In a New York Times article about stretching, Gretchen Reynolds reported on the largest study ever conducted on the effectiveness of stretching. The results showed that…
Stretching makes no difference one way or the other as far as injury prevention is concerned.
The percentage of those runners assigned to do 20 second static stretches before every run, was identical to the group assigned to the “no stretching” regimen. The study was conducted over the course of three months.
Dr. Ross Tucker, a physiologist in South Africa and co-author of the Web site The Science of Sport said, “There is a very important neurological effect of stretching. There is a reflex that prevents the muscle from being stretched too much.” This is what Hanna Somatic Educators have taught their clients for years: the reflex Dr. Tucker refers to is called the “stretch reflex.” It is invoked by static stretching, and induces the muscle to contract back against the stretch, in effect making it tighter than it was before. This is a reflex that protects the muscle from trauma.
Reynolds goes on to write:
Dynamic stretching, or exercises that increase your joints’ range of motion via constant movement, does not seem to invoke the inhibitory reflex of static stretching, Dr. Tucker said. When “you stretch through movement, you involve the brain much more, teaching proprioception and control, as well as improving flexibility.”
Pandiculation improves muscle function at the level of the central nervous system.
Hanna Somatic Educators have been teaching students for decades not to stretch to change muscle length, but rather to pandiculate. Pandiculation is a brain reflex action pattern that animals do – often up to 40 times a day. Next time your dog gets up from rest, watch what he does: he’ll put his front paws out and contract his back as he relaxes his belly in a yawn-like lengthening. He may even do the same with his legs. This “wakes up” the muscular system at the level of the brain and ensures the the brain is always in control of the muscles.
The action of pandiculation restores muscle length, function and brain level control of muscles and movement as it re-educates all movements of a muscle: concentric, isometric (when you hold the contraction for just a second) and eccentric. The brain “takes back” that part of the muscle’s length and function that it had lost voluntary control of – the part that was “stuck” or full of tension. Pandiculation sends a strong signal to the sensory motor cortex, which in turn serves to “reboot” the function of the muscles for greater sensation, motor control, balance, proprioception, and coordination.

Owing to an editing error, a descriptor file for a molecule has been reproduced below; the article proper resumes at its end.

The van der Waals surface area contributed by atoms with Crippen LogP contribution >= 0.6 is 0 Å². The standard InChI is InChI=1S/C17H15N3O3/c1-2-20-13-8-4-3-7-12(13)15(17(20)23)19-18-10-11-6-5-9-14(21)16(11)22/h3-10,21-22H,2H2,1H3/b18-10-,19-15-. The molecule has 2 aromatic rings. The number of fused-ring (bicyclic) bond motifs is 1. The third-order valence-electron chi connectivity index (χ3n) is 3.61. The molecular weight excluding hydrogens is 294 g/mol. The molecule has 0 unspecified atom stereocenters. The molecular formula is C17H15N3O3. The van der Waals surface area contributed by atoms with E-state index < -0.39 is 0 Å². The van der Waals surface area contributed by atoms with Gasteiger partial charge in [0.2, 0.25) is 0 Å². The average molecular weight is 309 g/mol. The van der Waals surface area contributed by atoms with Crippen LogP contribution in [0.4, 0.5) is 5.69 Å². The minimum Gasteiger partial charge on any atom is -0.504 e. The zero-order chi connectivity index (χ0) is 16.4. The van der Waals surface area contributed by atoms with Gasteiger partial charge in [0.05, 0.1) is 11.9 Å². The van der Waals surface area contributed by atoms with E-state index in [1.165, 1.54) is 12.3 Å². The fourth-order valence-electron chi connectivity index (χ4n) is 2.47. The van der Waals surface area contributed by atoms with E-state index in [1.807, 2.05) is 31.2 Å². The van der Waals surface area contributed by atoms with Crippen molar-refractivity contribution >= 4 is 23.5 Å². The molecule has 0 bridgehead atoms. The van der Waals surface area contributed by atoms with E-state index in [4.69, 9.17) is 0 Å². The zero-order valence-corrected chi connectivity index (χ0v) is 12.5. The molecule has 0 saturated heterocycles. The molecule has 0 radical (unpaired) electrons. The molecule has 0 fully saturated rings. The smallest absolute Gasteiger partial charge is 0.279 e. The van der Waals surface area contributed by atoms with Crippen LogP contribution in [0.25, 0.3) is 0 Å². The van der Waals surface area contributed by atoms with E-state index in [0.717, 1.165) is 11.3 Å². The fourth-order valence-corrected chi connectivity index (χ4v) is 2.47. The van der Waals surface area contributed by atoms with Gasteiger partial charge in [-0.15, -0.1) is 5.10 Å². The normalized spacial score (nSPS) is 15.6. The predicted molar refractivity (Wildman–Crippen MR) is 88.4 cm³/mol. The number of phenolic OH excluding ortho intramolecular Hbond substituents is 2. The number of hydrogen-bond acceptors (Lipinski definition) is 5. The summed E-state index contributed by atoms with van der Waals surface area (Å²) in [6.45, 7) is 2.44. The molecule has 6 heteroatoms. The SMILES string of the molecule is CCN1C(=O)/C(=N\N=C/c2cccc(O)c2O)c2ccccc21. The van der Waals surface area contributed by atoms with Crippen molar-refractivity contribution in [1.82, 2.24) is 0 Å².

Pandiculation of over-trained and tight muscles can prevent knee, hip, and back injuries when running.
Phil Wharton, well known author of the Wharton Stretch Book, now agrees that contracting a muscle first, then moving it through its range of motion is much more effective than simple, static stretching. Dynamic stretching, however similar to pandiculation, is not the same as pandiculation, nor is it as effective. The key to freer movement in any sport or activity is freedom of movement in the center of the body. If you don’t release and re-pattern the large muscles of the center – from which all movement originates – you will experience only short term improvement. Think of an animal, first contracting its back muscles, then slowly and deliberately lengthening them only as far as is comfortable for them to go – then doing the exact same thing with the muscles of the front of the body.
You may have a favorite athletic stretch; explore a way to pandiculate it: tighten into the tight muscles first, then slowly lengthen away to the end of your comfortable range. Then completely relax. This can be done with hamstrings, quadriceps, waist muscles, triceps, biceps, you name it!
Here is a short video that shows a couple of easy pandiculations you can do prior to your run. Try them out and see what you think. To learn these and other Somatic Exercises that can teach you to reverse your pain and regain freedom of movement, click here.